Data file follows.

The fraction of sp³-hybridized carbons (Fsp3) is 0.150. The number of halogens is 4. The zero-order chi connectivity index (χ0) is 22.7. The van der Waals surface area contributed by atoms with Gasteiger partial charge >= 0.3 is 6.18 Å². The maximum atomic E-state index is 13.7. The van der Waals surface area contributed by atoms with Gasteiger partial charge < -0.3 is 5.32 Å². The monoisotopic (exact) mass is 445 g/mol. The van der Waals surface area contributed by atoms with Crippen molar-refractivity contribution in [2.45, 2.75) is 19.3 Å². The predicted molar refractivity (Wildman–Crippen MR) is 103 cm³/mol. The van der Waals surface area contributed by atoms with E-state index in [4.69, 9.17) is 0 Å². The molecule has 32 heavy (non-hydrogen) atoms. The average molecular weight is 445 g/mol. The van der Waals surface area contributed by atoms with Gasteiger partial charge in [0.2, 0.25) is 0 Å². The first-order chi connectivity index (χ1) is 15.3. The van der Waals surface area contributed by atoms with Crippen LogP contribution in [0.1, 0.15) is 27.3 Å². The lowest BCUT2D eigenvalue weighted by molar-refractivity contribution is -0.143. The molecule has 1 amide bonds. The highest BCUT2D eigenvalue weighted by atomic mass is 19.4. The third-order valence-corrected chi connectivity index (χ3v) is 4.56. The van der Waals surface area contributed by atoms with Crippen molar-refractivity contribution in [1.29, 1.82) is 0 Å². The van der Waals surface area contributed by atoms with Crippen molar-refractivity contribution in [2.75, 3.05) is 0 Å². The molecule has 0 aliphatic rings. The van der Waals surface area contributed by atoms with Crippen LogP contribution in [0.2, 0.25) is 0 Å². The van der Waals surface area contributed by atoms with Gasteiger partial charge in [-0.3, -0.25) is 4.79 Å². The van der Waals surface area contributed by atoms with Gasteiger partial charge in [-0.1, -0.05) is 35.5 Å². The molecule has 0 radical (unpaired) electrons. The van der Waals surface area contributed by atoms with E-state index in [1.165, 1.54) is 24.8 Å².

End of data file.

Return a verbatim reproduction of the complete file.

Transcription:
The fraction of sp³-hybridized carbons (Fsp3) is 0.150. The number of halogens is 4. The zero-order chi connectivity index (χ0) is 22.7. The van der Waals surface area contributed by atoms with Gasteiger partial charge >= 0.3 is 6.18 Å². The maximum atomic E-state index is 13.7. The van der Waals surface area contributed by atoms with Gasteiger partial charge < -0.3 is 5.32 Å². The monoisotopic (exact) mass is 445 g/mol. The van der Waals surface area contributed by atoms with Crippen molar-refractivity contribution in [2.45, 2.75) is 19.3 Å². The predicted molar refractivity (Wildman–Crippen MR) is 103 cm³/mol. The van der Waals surface area contributed by atoms with E-state index in [4.69, 9.17) is 0 Å². The molecule has 32 heavy (non-hydrogen) atoms. The average molecular weight is 445 g/mol. The van der Waals surface area contributed by atoms with Gasteiger partial charge in [0.2, 0.25) is 0 Å². The first-order chi connectivity index (χ1) is 15.3. The van der Waals surface area contributed by atoms with Crippen LogP contribution in [0.1, 0.15) is 27.3 Å². The lowest BCUT2D eigenvalue weighted by molar-refractivity contribution is -0.143. The molecule has 1 amide bonds. The highest BCUT2D eigenvalue weighted by atomic mass is 19.4. The third-order valence-corrected chi connectivity index (χ3v) is 4.56. The van der Waals surface area contributed by atoms with Crippen molar-refractivity contribution in [1.29, 1.82) is 0 Å². The van der Waals surface area contributed by atoms with Crippen molar-refractivity contribution in [2.75, 3.05) is 0 Å². The molecule has 0 aliphatic rings. The van der Waals surface area contributed by atoms with Crippen LogP contribution in [0.2, 0.25) is 0 Å². The van der Waals surface area contributed by atoms with Gasteiger partial charge in [-0.3, -0.25) is 4.79 Å². The van der Waals surface area contributed by atoms with Gasteiger partial charge in [-0.1, -0.05) is 35.5 Å². The molecule has 0 radical (unpaired) electrons. The van der Waals surface area contributed by atoms with E-state index in [1.165, 1.54) is 24.8 Å².